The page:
DD: Terrance as always, it’s great to see you and to welcome you back. I started my exposure to wine at a very young age in Grenoble, France where I attended culinary and hotel management school attached with Oenology and Sommelier studies. Shortly after I started, it was evident through grades and personal appeal that Oenology was my forte. I stayed with it for the 2 years of studies and ended it with a diploma. As far as the Sierra Mar story goes, I first came to the US via Ann Arbor, Michigan. There, I met a restaurateur Tony Perault, for whom I worked. His restaurant “Escoffier” was a recipient of the Wine Spectator’s Grand Award at that time. Tony was given the chance to come out to California to open a restaurant at a soon to be built resort, Post Ranch Inn, it sounded like a wild idea then. Tony as been a great guy, managed to bring a lot of key people-friends with him for this adventure. I was lucky to be one of them, the rest is history.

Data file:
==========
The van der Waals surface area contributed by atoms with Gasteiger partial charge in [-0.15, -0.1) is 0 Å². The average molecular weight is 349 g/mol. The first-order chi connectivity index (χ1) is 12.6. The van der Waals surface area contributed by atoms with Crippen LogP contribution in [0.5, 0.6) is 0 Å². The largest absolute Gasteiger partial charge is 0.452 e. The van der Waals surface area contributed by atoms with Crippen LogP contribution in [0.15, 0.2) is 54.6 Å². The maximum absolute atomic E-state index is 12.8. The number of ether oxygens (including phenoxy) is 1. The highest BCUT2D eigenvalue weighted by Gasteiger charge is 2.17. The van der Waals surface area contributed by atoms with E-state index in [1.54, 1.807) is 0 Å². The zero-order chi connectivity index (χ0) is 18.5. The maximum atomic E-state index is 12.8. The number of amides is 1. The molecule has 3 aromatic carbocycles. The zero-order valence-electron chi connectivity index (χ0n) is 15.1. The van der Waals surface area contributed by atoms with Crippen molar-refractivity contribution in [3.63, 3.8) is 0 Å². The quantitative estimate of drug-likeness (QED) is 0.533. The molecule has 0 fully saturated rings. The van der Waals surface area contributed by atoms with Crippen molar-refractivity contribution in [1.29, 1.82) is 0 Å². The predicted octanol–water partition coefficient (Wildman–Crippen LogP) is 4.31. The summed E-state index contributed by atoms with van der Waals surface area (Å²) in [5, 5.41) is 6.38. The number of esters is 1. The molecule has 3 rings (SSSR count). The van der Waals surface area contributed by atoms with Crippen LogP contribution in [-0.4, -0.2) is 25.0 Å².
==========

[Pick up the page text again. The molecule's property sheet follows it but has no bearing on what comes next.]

TM: The clientele at Post Ranch Inn and Sierra Mar possess very discriminating palates, to ensure no palate is unsatisfied, what level of stock do you maintain?
DD: Indeed our clientele possess very discriminating palates, but there is a wide spectrum of guests and therefore needs. The goal is to respond to each palate appropriately and independently. One must be ready at all levels, we stock 14,000 bottles and 2,700 selections – – just in case.
TM: With new wine lovers emerging do you see a definitive profile developing or is there more open-mindedness involved?
DD: I couldn’t give you a definitive new wine lover’s profile but, thankfully there is a diversity of them out there. All wine lovers shop around to discover new wines but, I tend to see true lovers of wine keeping an open mind with a distinct set of preferences.